A record amount of rain fell in Regina on Monday, forcing the city to make an unfavoured move in order to prevent further flooding.
Environment Canada recorded 78.2 mm ( three inches) of rain in Regina – the most rain on any day in July ever. The previous record was set in 1909, which also happened to be on July 27 with 76.5mm.
It’s still a long shot from the most rain to fall on any given day in a year dating back to the 1800s. Environment Canada’s records show 160.3mm (six inches) fell on June 15, 1887.
The rain was heavier and came faster than expected. Although the lift stations held up well in south Regina, the stormwater system quickly overflowed in the northwest, flooding several streets.
City crews worked through the night and were out again Tuesday clearing catch basins as more rain fell.
In order to clear up space in the system, the city decided to allow partly-filtered sewage to bypass the McCarthy pumping station for four hours. It had only gone through the screening process that removes the large particles and was sent straight to the creek.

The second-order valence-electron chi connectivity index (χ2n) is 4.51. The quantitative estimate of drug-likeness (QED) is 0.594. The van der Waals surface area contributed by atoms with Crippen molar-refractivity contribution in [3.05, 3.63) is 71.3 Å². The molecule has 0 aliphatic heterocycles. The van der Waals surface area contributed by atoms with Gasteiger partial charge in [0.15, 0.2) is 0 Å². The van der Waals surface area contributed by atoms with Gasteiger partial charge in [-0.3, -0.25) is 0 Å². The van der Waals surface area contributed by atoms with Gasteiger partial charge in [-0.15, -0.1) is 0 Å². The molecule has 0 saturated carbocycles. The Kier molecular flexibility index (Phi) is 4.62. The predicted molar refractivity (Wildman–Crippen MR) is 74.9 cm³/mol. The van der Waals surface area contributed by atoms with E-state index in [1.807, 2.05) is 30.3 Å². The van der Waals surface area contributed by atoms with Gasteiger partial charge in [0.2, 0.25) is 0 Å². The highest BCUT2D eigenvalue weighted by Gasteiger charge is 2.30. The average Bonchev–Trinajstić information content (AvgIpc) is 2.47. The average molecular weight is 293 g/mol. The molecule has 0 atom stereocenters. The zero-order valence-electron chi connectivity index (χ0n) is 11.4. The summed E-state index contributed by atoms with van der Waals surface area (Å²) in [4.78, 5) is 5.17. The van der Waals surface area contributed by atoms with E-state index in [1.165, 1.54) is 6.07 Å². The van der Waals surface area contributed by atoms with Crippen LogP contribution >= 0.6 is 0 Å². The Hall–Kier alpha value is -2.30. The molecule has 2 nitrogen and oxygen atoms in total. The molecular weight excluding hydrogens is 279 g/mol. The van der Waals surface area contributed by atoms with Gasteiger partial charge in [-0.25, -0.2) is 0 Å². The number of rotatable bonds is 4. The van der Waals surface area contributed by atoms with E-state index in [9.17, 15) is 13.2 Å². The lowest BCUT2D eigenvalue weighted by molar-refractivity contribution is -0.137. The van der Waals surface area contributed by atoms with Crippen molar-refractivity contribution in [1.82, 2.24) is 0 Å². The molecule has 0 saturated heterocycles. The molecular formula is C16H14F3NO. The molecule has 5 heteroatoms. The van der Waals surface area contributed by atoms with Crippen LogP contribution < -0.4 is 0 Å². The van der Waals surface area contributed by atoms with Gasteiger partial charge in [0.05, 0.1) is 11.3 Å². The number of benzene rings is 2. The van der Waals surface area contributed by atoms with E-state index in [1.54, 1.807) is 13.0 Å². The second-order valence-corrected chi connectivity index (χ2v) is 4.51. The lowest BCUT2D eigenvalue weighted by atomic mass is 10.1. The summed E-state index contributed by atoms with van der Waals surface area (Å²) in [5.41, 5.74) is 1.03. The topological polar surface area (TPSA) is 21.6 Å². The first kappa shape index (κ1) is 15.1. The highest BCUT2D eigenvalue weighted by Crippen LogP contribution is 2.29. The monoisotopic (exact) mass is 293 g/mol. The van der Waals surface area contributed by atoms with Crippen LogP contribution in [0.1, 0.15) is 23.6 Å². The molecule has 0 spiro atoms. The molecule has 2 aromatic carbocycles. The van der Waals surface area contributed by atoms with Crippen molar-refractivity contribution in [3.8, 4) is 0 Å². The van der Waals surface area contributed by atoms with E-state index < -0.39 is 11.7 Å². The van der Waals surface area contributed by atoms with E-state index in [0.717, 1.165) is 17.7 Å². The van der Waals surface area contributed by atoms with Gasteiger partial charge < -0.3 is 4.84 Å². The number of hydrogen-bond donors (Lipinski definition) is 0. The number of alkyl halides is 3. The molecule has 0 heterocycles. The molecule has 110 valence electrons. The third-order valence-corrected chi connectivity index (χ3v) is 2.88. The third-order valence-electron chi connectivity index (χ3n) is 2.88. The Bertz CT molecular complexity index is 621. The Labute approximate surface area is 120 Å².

This sewage was also quite diluted because of all the rain; areas downstream have been notified.
“I want to emphasize that a bypass is one of our last options for removing excess water to help protect residents’ properties,” said Pat Wilson, director of water works.
Wilson explained the lift station in northwest Regina is due for an upgrade. Work will begin late this year and will be completed before next year’s storm season.
When storm water enters the system, it drops down but must be brought back up once it reaches a certain depth. Because of Regina’s flat terrain, these lift stations are in place to bring the water back up and starts to flow by gravity again.
As the city prepares for another round of heavy rainfall, it’s asking residents to limit water use for the next couple of days.
“The less water that is going into the system from deliberate use, the quicker that we can get back to a normal condition,” said Wilson.
If the city gets hit with enough rain Tuesday, Wilson warns they may have to do another bypass, which could stop more water from entering your basement.